Crossposted from Inexpensive Home Building
The mainstream media are finally doing many stories on risky mortgages. Ameriquest was one of the first bubble lenders to admit financial trouble.
Ameriquest is one of the United States's leading wholesale sub-prime lenders. It is a private company, owned by Roland Arnall, founded in 1979, in Orange County, California, as a bank, Long Beach Savings & Loan. The bank moved to Orange County in 1991 and was converted to a pure mortgage lender in 1994, renamed Long Beach Mortgage Co. In 1997, the wholesale part of the business (funding loans made by independent brokers) was spun off as a publicly traded company, called Long Beach Mortgage; the retail part of the business was renamed Ameriquest Capital and remained private. (In 1999, Washington Mutual purchased Long Beach Mortgage.)
Ameriquest is best known for its subsidiary, Ameriquest Mortgage Company, which makes direct loans to customers. Its Argent Mortgage Company affiliate works with independent brokers. It has offices nationwide, and more than 12,000 employees. Other subsidiaries are Ameriquest Mortgage Securities, Long Beach Acceptance Corp., and Town & Country Credit.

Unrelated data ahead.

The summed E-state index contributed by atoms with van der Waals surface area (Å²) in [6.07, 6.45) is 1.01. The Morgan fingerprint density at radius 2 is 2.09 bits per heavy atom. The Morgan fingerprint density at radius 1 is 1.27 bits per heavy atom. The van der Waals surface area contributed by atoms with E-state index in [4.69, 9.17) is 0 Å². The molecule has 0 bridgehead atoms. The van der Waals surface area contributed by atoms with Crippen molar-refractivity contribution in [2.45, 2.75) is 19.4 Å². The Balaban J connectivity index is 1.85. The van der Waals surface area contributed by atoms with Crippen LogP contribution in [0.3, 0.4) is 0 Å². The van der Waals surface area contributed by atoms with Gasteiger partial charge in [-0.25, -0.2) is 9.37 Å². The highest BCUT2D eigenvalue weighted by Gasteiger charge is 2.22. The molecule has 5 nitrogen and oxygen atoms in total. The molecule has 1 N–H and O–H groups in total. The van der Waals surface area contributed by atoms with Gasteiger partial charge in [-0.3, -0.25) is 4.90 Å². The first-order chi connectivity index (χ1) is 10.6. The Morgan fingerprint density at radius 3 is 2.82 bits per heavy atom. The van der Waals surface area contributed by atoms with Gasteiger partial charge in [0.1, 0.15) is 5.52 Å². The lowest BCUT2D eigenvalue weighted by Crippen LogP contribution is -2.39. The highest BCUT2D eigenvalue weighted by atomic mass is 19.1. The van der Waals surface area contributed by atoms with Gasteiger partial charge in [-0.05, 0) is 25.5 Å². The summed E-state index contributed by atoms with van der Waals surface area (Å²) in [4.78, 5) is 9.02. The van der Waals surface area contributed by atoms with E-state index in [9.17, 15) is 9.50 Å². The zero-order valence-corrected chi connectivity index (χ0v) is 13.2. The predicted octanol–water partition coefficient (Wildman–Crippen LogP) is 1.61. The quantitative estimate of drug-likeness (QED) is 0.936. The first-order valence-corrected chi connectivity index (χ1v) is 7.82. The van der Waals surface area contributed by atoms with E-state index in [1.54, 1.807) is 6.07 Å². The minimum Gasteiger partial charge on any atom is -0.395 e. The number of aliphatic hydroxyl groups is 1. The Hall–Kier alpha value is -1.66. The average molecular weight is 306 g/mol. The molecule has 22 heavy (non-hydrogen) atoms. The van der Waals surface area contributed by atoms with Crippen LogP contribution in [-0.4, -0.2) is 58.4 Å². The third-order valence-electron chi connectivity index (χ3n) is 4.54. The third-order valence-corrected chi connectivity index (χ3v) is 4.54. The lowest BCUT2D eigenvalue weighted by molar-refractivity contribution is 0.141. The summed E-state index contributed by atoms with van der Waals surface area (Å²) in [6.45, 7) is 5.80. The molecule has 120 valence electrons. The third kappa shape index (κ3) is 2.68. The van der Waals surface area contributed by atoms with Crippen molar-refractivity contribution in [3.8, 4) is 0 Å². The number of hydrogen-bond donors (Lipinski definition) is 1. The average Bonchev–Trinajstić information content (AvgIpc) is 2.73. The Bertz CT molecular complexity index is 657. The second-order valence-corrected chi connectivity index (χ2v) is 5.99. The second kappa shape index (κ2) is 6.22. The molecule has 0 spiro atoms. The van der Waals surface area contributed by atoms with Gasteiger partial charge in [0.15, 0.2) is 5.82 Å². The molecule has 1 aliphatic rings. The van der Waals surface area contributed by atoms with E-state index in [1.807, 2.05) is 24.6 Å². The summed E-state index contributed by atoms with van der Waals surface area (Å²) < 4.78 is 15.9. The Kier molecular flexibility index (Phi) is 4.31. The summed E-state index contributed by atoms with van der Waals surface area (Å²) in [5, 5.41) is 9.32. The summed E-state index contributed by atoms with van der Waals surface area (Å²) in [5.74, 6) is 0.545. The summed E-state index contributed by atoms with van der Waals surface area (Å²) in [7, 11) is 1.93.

Ameriquest was among the first mortgage companies to use computers to search for prospective borrowers, and to speed up the loan process.
Sub-prime lenders made $587 billion in new mortgages in 2004, up from $390 billion in 2003, according to National Mortgage News. Ameriquest's share of that is estimated at over $50 billion.
In 1996, , the company paid $3 million to settle a Justice Department lawsuit accusing it of gouging older, female and minority borrowers. Prosecutors accused it of allowing mortgage brokers and its employees to add a fee to these customers of as much as 12% of the loan amount.
In 2001, after being investigated by the Federal Trade Commission, the company settled a dispute with ACORN, a national organization of community groups, promising to offer $360 million in low-cost loans.
On 1 August 2005, Ameriquest announced that it would set aside $325 million to settle attorney general investigations in 30 states. In at least five of those states — California, Connecticut, Georgia, Massachusetts, and Florida — Ameriquest has already settled multimillion-dollar suits.
In May, 2006, Ameriquest Mortgage announced it was closing all of its retail offices, and will emphasize in the future its loans through brokers, a channel that is not covered by the predatory lending settlement with the Attorneys General.The issues confronted by companies like Ameriquest are considered by many industry experts to be the major contributing factor to the rapid rise of Certified Mortgage Planners, certified industry experts that work in concert with Certified Financial Planners in harmonizing the home finance products utilized by consumers with their larger financial portfolios.